Ellyse Perry says only a ??subsection of society?? has a sexist view towards women?s sport.

Ellyse Perry says only a ??subsection of society?? has a sexist view towards women?s sport. Photo: Brendan Esposito

Australian basketball great Lauren Jackson has blasted ''sexist'' coverage of the NFL Super Bowl and dual international Ellyse Perry wants female athletes to be judged on their performance, not their looks.

Former Canberra Capital Jackson was fuming when it was reported Seattle's Super Bowl win on Monday was the city's first major sporting triumph since 1979.

The statistic overlooked Jackson's WNBA titles with the Seattle Storm in 2004 and 2010.

Lauren Jackson is upset at reports claiming the Seattle Seahawks' Super Bowl win was the city's first major sporting triumph. Jackson played for WNBA team the Seattle Storm qwho won championships in 2004 and 2010.

Lauren Jackson is upset at reports claiming the Seattle Seahawks' Super Bowl win was the city's first major sporting triumph. Jackson played for WNBA team the Seattle Storm qwho won championships in 2004 and 2010. Photo: Getty Images

''I am so dirty about this - sexism alive and well in sports and sporting culture,'' Jackson tweeted. ''We were good enough then and we are certainly good enough now to be acknowledged.

''Minimising female achievement in sport, again.''

Perry is rated as Australia's most marketable athlete, has had a song penned about her and has played cricket and soccer for her country.

But cricket fans on the Facebook page ''Cricket memes'' posted sexist comments on a photo of Perry.

The 23-year-old was unaware of the drama, but the posts, which referred to her appearance and ability as a sportswoman, have been removed.

Perry said only a ''subsection of society'' had a sexist view to women's sport, declaring the Australian women's cricket team enjoyed ''phenomenal support'' in its Ashes campaign. Perry was player of the series in the Ashes, scoring 286 runs and claiming 12 wickets.

''It was fantastic in the Ashes and there certainly was a lot of interest in the team; it was a really, really positive thing,'' Perry said.

''Within men's and women's sport there are players who are more recognisable for different reasons.

''But all the crowds we had were just interested in the quality of cricket being played and overall ability of both squads.''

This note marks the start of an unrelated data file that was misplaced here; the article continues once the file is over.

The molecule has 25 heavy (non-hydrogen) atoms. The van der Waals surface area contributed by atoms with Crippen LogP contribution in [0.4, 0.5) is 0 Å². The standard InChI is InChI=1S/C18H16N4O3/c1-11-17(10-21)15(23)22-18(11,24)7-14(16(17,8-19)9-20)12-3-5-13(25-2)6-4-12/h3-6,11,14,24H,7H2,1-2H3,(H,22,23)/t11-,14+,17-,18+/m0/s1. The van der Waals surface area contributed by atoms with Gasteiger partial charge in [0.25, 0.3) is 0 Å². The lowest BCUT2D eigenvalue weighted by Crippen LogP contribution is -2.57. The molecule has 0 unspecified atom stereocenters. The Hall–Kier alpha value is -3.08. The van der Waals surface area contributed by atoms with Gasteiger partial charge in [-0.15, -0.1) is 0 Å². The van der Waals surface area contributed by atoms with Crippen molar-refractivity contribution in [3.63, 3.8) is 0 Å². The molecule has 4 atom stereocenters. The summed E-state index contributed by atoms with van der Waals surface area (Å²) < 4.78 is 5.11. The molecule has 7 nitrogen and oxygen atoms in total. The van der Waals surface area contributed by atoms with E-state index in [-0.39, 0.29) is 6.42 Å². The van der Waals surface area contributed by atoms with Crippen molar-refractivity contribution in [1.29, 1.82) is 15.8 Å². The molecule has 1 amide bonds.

SportsPro, a British magazine, named Perry as Australia's most marketable athlete last year.

A Launceston band, Brandish, has written a musical tribute to Perry as she juggles her soccer and cricket careers.

The song has been a hit on YouTube and has been played on radio station Triple J. It's a rolling declaration of love to Perry, and in one verse she is compared to two male cricket and soccer greats.

''She's probably the most talented person in the world. It's like if Jacques Kallis and Pele were morphed into a girl,'' the song says.

Perry will resume her domestic cricket and soccer campaigns this week. She will play cricket for the NSW Breakers against the ACT Meteors on Wednesday and back up for Sydney FC against Canberra United on Sunday.

''The side products are part and parcel with the sport, but recognition is on performance,'' Perry said. ''It's such a subsection of society saying those things on the internet and you get more of a grasp of people's ideas … But the majority of people who watch sport watch it for the quality.''

Jackson, pictured, was stunned when the Storm's achievements were forgotten after the Seattle Seahawks beat the Denver Broncos on Monday. Jackson is playing basketball in China and will return to Canberra next season.

She was the No.1 WNBA draft pick to the Storm in 2001 and is a four-time Olympian.

''It's [forgetting the Storm's titles] been going on the last week.

''It's not just one news outlet. I don't accept that,'' Jackson tweeted.

''[It is] undermining everything we have achieved in the sport.

''We could start by acknowledging our achievements not ignoring them.''